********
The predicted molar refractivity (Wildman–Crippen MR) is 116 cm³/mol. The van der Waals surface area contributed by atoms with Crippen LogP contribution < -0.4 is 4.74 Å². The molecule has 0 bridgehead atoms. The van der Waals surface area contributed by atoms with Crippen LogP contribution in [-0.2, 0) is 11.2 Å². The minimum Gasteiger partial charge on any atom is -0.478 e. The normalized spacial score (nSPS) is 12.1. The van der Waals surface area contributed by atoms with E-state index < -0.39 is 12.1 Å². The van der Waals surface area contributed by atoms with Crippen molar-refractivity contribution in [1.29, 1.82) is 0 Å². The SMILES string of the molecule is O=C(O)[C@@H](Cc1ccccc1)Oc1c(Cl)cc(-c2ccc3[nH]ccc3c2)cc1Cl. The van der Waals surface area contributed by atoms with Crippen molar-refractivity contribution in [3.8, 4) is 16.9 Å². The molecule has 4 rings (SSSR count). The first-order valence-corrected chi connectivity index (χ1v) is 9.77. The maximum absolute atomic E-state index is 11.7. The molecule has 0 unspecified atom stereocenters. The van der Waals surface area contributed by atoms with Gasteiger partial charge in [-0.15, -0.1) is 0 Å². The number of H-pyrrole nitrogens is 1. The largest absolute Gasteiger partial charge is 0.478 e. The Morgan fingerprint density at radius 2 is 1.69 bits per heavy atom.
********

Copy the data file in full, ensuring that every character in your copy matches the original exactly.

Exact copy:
The predicted molar refractivity (Wildman–Crippen MR) is 116 cm³/mol. The van der Waals surface area contributed by atoms with Crippen LogP contribution < -0.4 is 4.74 Å². The molecule has 0 bridgehead atoms. The van der Waals surface area contributed by atoms with Crippen LogP contribution in [-0.2, 0) is 11.2 Å². The minimum Gasteiger partial charge on any atom is -0.478 e. The normalized spacial score (nSPS) is 12.1. The van der Waals surface area contributed by atoms with E-state index < -0.39 is 12.1 Å². The van der Waals surface area contributed by atoms with Crippen molar-refractivity contribution in [1.29, 1.82) is 0 Å². The SMILES string of the molecule is O=C(O)[C@@H](Cc1ccccc1)Oc1c(Cl)cc(-c2ccc3[nH]ccc3c2)cc1Cl. The van der Waals surface area contributed by atoms with Crippen molar-refractivity contribution in [3.8, 4) is 16.9 Å². The molecule has 4 rings (SSSR count). The first-order valence-corrected chi connectivity index (χ1v) is 9.77. The maximum absolute atomic E-state index is 11.7. The molecule has 0 unspecified atom stereocenters. The van der Waals surface area contributed by atoms with Gasteiger partial charge in [-0.15, -0.1) is 0 Å². The number of H-pyrrole nitrogens is 1. The largest absolute Gasteiger partial charge is 0.478 e. The Morgan fingerprint density at radius 2 is 1.69 bits per heavy atom.